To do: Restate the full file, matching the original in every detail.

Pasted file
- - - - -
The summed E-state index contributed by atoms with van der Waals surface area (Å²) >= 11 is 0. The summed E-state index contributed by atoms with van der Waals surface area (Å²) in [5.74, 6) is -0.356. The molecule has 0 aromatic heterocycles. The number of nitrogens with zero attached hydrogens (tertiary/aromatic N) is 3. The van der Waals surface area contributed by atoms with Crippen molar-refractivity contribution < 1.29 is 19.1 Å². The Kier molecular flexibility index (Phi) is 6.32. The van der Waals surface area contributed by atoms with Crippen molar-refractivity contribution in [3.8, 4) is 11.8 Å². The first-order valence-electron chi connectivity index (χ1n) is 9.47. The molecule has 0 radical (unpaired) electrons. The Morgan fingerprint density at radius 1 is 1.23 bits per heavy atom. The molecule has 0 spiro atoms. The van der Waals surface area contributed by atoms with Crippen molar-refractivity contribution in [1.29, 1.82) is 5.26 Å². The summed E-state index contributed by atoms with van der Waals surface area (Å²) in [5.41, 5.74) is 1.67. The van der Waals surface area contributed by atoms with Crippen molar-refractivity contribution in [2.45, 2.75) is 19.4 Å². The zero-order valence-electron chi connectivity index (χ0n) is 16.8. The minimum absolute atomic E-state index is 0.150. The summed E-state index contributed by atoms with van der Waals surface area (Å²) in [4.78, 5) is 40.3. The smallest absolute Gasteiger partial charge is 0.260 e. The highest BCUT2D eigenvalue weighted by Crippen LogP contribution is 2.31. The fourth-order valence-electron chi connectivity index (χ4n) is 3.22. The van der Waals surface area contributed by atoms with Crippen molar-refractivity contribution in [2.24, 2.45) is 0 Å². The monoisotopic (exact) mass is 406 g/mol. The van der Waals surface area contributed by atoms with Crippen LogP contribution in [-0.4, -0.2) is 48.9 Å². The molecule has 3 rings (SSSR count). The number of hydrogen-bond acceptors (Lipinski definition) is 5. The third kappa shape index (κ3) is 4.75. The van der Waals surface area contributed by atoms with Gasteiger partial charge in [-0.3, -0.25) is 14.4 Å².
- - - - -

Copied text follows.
The summed E-state index contributed by atoms with van der Waals surface area (Å²) >= 11 is 0. The summed E-state index contributed by atoms with van der Waals surface area (Å²) in [5.74, 6) is -0.356. The molecule has 0 aromatic heterocycles. The number of nitrogens with zero attached hydrogens (tertiary/aromatic N) is 3. The van der Waals surface area contributed by atoms with Crippen molar-refractivity contribution < 1.29 is 19.1 Å². The Kier molecular flexibility index (Phi) is 6.32. The van der Waals surface area contributed by atoms with Crippen molar-refractivity contribution in [3.8, 4) is 11.8 Å². The first-order valence-electron chi connectivity index (χ1n) is 9.47. The molecule has 0 radical (unpaired) electrons. The Morgan fingerprint density at radius 1 is 1.23 bits per heavy atom. The molecule has 0 spiro atoms. The van der Waals surface area contributed by atoms with Crippen molar-refractivity contribution in [1.29, 1.82) is 5.26 Å². The summed E-state index contributed by atoms with van der Waals surface area (Å²) in [5.41, 5.74) is 1.67. The van der Waals surface area contributed by atoms with Crippen molar-refractivity contribution in [2.45, 2.75) is 19.4 Å². The zero-order valence-electron chi connectivity index (χ0n) is 16.8. The minimum absolute atomic E-state index is 0.150. The summed E-state index contributed by atoms with van der Waals surface area (Å²) in [4.78, 5) is 40.3. The smallest absolute Gasteiger partial charge is 0.260 e. The highest BCUT2D eigenvalue weighted by Crippen LogP contribution is 2.31. The fourth-order valence-electron chi connectivity index (χ4n) is 3.22. The van der Waals surface area contributed by atoms with Crippen molar-refractivity contribution in [2.24, 2.45) is 0 Å². The monoisotopic (exact) mass is 406 g/mol. The van der Waals surface area contributed by atoms with Crippen LogP contribution in [-0.4, -0.2) is 48.9 Å². The molecule has 3 rings (SSSR count). The number of hydrogen-bond acceptors (Lipinski definition) is 5. The third kappa shape index (κ3) is 4.75. The van der Waals surface area contributed by atoms with Gasteiger partial charge in [-0.3, -0.25) is 14.4 Å².